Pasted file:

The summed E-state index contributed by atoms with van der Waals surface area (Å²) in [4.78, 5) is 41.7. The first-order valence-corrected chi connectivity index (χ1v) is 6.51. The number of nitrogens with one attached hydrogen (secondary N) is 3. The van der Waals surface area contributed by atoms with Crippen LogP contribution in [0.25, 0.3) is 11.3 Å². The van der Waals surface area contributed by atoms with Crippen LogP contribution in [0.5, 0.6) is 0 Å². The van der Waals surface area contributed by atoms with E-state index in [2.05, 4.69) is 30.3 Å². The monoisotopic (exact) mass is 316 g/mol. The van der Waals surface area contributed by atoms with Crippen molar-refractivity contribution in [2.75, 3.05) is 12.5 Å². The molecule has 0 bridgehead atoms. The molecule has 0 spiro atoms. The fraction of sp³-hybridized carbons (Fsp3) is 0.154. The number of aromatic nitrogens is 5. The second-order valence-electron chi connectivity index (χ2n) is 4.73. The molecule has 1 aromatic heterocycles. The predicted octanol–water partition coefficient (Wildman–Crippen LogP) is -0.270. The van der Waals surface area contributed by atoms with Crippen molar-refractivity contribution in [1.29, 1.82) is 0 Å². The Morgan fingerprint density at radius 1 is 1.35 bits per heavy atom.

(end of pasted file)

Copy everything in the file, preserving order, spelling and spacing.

The summed E-state index contributed by atoms with van der Waals surface area (Å²) in [4.78, 5) is 41.7. The first-order valence-corrected chi connectivity index (χ1v) is 6.51. The number of nitrogens with one attached hydrogen (secondary N) is 3. The van der Waals surface area contributed by atoms with Crippen LogP contribution in [0.25, 0.3) is 11.3 Å². The van der Waals surface area contributed by atoms with Crippen LogP contribution in [0.5, 0.6) is 0 Å². The van der Waals surface area contributed by atoms with E-state index in [2.05, 4.69) is 30.3 Å². The monoisotopic (exact) mass is 316 g/mol. The van der Waals surface area contributed by atoms with Crippen molar-refractivity contribution in [2.75, 3.05) is 12.5 Å². The molecule has 0 bridgehead atoms. The molecule has 0 spiro atoms. The fraction of sp³-hybridized carbons (Fsp3) is 0.154. The number of aromatic nitrogens is 5. The second-order valence-electron chi connectivity index (χ2n) is 4.73. The molecule has 1 aromatic heterocycles. The predicted octanol–water partition coefficient (Wildman–Crippen LogP) is -0.270. The van der Waals surface area contributed by atoms with Crippen molar-refractivity contribution in [1.29, 1.82) is 0 Å². The Morgan fingerprint density at radius 1 is 1.35 bits per heavy atom.